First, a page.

When I was about six or seven, I was sure that
space aliens had invaded my bedroom. I was in bed, trying to sleep, when I heard voices
whispering near my bed. I screamed for my parents. We looked everywhere but we couldn't
find the source of the whispering. I tried to go back to sleep, but the whispering began
again. I don't know how many times my parents came to my bedroom that night, but we
finally discovered that an old broken radio in my room had suddenly begun to work. The
voices had come from a radio announcer and singers--not space aliens. Even so, it left a
lasting impression! By fifth grade, when astronauts were being sent into space for the
first time, I looked out my bedroom window almost every night searching for UFOs. I never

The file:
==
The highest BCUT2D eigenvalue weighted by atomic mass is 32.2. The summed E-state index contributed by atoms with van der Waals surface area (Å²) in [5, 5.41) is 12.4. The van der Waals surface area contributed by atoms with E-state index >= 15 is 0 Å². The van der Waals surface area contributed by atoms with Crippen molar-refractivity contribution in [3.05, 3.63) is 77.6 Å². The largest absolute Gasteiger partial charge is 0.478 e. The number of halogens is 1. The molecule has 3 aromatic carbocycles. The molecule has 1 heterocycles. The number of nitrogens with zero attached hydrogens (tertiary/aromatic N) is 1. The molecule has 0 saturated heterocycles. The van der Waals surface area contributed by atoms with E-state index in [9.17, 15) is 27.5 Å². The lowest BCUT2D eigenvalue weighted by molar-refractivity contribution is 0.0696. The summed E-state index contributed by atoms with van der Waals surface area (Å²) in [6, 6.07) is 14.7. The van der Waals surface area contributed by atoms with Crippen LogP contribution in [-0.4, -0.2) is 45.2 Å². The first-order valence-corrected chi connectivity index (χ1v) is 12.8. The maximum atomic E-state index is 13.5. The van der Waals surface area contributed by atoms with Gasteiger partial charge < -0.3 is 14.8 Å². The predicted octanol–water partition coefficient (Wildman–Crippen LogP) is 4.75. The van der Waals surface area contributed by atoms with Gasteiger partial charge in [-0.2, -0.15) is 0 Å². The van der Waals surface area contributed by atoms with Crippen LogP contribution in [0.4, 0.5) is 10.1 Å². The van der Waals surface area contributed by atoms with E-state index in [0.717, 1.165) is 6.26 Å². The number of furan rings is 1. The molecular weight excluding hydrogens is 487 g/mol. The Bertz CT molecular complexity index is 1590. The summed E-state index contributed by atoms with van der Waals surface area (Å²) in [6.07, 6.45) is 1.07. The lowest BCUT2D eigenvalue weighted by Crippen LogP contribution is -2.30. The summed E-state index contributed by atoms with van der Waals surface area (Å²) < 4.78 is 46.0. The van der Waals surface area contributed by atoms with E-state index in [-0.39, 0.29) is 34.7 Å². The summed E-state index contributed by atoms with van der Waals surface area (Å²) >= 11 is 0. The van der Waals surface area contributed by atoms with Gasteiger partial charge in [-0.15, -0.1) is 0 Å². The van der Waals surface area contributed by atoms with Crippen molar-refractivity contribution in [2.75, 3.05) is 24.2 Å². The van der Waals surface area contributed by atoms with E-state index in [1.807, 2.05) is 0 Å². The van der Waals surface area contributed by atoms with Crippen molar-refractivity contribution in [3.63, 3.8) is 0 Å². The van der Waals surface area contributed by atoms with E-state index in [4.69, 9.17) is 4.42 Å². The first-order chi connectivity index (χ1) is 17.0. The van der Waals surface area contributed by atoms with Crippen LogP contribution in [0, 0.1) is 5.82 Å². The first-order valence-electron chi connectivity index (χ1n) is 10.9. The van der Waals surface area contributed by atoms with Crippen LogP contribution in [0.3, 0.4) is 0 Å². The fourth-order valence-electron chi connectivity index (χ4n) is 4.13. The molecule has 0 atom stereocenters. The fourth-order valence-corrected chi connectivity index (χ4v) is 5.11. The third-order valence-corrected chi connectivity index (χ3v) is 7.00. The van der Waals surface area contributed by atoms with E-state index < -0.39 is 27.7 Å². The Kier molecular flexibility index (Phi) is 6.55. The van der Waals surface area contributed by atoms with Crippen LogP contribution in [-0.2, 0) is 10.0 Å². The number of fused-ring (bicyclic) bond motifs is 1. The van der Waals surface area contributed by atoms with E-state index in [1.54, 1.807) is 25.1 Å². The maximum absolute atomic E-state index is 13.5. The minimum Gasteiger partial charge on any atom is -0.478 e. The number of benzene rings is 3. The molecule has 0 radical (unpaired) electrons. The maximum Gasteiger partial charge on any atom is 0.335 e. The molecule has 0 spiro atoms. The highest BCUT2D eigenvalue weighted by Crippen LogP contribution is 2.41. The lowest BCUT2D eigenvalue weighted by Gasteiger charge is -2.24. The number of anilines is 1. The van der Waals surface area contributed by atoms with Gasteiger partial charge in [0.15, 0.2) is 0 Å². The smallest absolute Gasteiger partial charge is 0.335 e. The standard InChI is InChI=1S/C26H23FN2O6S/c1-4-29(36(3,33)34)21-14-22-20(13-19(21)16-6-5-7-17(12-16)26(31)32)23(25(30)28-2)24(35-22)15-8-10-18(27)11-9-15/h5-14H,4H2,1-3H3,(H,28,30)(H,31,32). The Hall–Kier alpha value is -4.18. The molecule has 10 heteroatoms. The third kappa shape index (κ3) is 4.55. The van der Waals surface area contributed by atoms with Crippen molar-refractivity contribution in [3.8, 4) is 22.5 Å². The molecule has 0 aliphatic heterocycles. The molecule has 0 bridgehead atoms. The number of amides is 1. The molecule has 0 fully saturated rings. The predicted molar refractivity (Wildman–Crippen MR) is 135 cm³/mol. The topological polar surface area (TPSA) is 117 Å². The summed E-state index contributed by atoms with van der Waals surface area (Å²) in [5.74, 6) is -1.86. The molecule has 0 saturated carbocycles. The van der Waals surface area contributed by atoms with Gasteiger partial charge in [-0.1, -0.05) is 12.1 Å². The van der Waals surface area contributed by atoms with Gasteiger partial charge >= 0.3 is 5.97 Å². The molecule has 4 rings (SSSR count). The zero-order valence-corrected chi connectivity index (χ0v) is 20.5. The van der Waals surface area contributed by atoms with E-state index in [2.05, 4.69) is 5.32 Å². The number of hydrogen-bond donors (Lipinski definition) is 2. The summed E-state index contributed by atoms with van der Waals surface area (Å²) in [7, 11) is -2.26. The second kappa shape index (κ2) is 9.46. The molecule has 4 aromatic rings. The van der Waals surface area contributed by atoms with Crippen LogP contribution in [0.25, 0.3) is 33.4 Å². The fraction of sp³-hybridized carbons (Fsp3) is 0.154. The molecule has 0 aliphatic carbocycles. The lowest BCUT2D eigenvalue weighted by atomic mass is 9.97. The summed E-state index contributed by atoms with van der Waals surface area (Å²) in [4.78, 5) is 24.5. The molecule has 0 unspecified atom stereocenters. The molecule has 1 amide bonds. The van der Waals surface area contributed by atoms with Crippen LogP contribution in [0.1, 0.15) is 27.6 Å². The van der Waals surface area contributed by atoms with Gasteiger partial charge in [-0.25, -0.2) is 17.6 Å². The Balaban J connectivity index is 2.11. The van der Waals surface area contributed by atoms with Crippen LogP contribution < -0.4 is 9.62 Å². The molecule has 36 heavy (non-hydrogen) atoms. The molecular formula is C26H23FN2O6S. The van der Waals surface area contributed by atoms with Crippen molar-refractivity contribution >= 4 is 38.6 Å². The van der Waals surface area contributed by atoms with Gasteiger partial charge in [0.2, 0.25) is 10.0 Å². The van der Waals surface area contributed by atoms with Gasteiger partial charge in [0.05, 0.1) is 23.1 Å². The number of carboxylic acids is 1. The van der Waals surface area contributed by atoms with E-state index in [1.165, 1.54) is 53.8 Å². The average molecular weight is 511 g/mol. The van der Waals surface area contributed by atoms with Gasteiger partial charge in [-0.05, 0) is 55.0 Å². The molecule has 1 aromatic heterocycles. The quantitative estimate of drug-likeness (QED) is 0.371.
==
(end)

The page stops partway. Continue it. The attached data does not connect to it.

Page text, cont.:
saw one, but I did see quite a few shooting stars.
That experience helped create a
lifelong interest in UFOs and alien life forms. I even wrote a book
about them; my research was based on my own fascination with the subject.
Unfortunately, the book I wrote (How to Catch
a Flying Saucer) is out of print now, but you might be able to
locate a copy in a local library to find out how you can become a ufologist,
too. One hint: The most important part of a ufologist's work is to ask questions
to understand exactly what a person may have seen.